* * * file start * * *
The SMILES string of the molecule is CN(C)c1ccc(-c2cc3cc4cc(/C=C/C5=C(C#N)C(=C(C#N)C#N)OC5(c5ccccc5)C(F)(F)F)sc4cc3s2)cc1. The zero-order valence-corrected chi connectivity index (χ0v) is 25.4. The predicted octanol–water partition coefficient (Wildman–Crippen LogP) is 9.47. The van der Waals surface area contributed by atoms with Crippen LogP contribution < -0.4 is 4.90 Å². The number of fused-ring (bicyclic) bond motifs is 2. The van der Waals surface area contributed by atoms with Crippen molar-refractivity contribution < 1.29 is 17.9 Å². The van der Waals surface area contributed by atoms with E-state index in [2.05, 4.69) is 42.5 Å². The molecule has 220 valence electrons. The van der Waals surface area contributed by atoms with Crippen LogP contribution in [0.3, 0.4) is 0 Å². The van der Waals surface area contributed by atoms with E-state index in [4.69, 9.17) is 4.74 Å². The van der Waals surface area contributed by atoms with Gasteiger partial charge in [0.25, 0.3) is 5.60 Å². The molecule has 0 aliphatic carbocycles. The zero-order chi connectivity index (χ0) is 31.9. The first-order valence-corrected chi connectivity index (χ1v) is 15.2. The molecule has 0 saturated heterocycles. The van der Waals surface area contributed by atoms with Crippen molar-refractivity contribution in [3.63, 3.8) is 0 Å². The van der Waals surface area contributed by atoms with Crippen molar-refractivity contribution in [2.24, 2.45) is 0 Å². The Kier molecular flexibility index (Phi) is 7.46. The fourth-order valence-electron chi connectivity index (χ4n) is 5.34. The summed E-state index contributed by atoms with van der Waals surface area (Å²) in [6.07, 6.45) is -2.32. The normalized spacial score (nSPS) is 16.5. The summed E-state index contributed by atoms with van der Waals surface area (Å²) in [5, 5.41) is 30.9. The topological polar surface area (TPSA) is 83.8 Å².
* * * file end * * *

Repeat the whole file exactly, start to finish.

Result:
The SMILES string of the molecule is CN(C)c1ccc(-c2cc3cc4cc(/C=C/C5=C(C#N)C(=C(C#N)C#N)OC5(c5ccccc5)C(F)(F)F)sc4cc3s2)cc1. The zero-order valence-corrected chi connectivity index (χ0v) is 25.4. The predicted octanol–water partition coefficient (Wildman–Crippen LogP) is 9.47. The van der Waals surface area contributed by atoms with Crippen LogP contribution < -0.4 is 4.90 Å². The number of fused-ring (bicyclic) bond motifs is 2. The van der Waals surface area contributed by atoms with Crippen molar-refractivity contribution < 1.29 is 17.9 Å². The van der Waals surface area contributed by atoms with E-state index in [2.05, 4.69) is 42.5 Å². The molecule has 220 valence electrons. The van der Waals surface area contributed by atoms with Crippen LogP contribution in [0.3, 0.4) is 0 Å². The van der Waals surface area contributed by atoms with E-state index in [4.69, 9.17) is 4.74 Å². The van der Waals surface area contributed by atoms with Gasteiger partial charge in [0.25, 0.3) is 5.60 Å². The molecule has 0 aliphatic carbocycles. The zero-order chi connectivity index (χ0) is 31.9. The first-order valence-corrected chi connectivity index (χ1v) is 15.2. The molecule has 0 saturated heterocycles. The van der Waals surface area contributed by atoms with Crippen molar-refractivity contribution in [3.63, 3.8) is 0 Å². The van der Waals surface area contributed by atoms with Crippen molar-refractivity contribution in [2.24, 2.45) is 0 Å². The Kier molecular flexibility index (Phi) is 7.46. The fourth-order valence-electron chi connectivity index (χ4n) is 5.34. The summed E-state index contributed by atoms with van der Waals surface area (Å²) in [6.07, 6.45) is -2.32. The normalized spacial score (nSPS) is 16.5. The summed E-state index contributed by atoms with van der Waals surface area (Å²) in [5, 5.41) is 30.9. The topological polar surface area (TPSA) is 83.8 Å².